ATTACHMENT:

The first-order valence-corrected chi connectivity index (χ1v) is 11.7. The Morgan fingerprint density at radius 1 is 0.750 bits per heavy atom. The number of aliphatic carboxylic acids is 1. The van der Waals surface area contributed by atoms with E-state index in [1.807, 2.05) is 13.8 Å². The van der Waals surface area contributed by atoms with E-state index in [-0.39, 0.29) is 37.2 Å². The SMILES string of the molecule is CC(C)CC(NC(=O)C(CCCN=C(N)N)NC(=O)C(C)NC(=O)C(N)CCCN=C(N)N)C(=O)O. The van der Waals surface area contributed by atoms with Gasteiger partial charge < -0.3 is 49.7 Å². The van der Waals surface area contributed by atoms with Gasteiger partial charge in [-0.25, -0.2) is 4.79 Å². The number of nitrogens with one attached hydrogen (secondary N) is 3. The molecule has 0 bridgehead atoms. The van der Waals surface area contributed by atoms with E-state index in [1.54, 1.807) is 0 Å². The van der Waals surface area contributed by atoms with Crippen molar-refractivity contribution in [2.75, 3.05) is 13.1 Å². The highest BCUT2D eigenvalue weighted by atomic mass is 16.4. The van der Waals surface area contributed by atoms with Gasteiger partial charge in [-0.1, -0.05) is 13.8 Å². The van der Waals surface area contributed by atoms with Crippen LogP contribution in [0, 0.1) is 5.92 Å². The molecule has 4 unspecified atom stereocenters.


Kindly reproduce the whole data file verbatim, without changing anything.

The first-order valence-corrected chi connectivity index (χ1v) is 11.7. The Morgan fingerprint density at radius 1 is 0.750 bits per heavy atom. The number of aliphatic carboxylic acids is 1. The van der Waals surface area contributed by atoms with E-state index in [1.807, 2.05) is 13.8 Å². The van der Waals surface area contributed by atoms with E-state index in [-0.39, 0.29) is 37.2 Å². The SMILES string of the molecule is CC(C)CC(NC(=O)C(CCCN=C(N)N)NC(=O)C(C)NC(=O)C(N)CCCN=C(N)N)C(=O)O. The van der Waals surface area contributed by atoms with Gasteiger partial charge < -0.3 is 49.7 Å². The van der Waals surface area contributed by atoms with Gasteiger partial charge in [-0.25, -0.2) is 4.79 Å². The number of nitrogens with one attached hydrogen (secondary N) is 3. The molecule has 0 bridgehead atoms. The van der Waals surface area contributed by atoms with E-state index in [1.54, 1.807) is 0 Å². The van der Waals surface area contributed by atoms with Crippen molar-refractivity contribution in [2.75, 3.05) is 13.1 Å². The highest BCUT2D eigenvalue weighted by atomic mass is 16.4. The van der Waals surface area contributed by atoms with Gasteiger partial charge in [-0.1, -0.05) is 13.8 Å². The van der Waals surface area contributed by atoms with Crippen LogP contribution in [0, 0.1) is 5.92 Å². The molecule has 4 unspecified atom stereocenters.